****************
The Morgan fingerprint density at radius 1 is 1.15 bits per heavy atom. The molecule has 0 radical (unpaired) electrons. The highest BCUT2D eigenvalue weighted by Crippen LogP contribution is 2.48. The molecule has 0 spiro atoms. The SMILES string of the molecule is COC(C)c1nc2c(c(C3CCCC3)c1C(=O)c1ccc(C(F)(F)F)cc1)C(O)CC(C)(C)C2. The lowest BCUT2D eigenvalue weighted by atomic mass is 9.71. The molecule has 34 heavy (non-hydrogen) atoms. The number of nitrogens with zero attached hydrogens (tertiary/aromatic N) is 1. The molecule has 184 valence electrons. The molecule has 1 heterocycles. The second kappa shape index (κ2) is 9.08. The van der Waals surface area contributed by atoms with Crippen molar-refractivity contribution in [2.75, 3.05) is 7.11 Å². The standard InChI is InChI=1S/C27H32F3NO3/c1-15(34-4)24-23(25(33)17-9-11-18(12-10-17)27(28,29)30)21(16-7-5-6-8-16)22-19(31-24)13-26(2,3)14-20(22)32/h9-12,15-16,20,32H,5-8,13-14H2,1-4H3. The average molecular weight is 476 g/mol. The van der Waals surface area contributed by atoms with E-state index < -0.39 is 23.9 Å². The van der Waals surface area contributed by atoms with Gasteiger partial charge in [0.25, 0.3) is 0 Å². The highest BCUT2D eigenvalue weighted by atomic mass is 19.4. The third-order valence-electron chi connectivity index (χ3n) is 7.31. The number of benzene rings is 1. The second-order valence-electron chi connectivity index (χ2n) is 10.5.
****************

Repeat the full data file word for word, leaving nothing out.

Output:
The Morgan fingerprint density at radius 1 is 1.15 bits per heavy atom. The molecule has 0 radical (unpaired) electrons. The highest BCUT2D eigenvalue weighted by Crippen LogP contribution is 2.48. The molecule has 0 spiro atoms. The SMILES string of the molecule is COC(C)c1nc2c(c(C3CCCC3)c1C(=O)c1ccc(C(F)(F)F)cc1)C(O)CC(C)(C)C2. The lowest BCUT2D eigenvalue weighted by atomic mass is 9.71. The molecule has 34 heavy (non-hydrogen) atoms. The number of nitrogens with zero attached hydrogens (tertiary/aromatic N) is 1. The molecule has 184 valence electrons. The molecule has 1 heterocycles. The second kappa shape index (κ2) is 9.08. The van der Waals surface area contributed by atoms with Crippen molar-refractivity contribution in [2.75, 3.05) is 7.11 Å². The standard InChI is InChI=1S/C27H32F3NO3/c1-15(34-4)24-23(25(33)17-9-11-18(12-10-17)27(28,29)30)21(16-7-5-6-8-16)22-19(31-24)13-26(2,3)14-20(22)32/h9-12,15-16,20,32H,5-8,13-14H2,1-4H3. The average molecular weight is 476 g/mol. The van der Waals surface area contributed by atoms with E-state index < -0.39 is 23.9 Å². The van der Waals surface area contributed by atoms with Gasteiger partial charge in [0.25, 0.3) is 0 Å². The highest BCUT2D eigenvalue weighted by atomic mass is 19.4. The third-order valence-electron chi connectivity index (χ3n) is 7.31. The number of benzene rings is 1. The second-order valence-electron chi connectivity index (χ2n) is 10.5.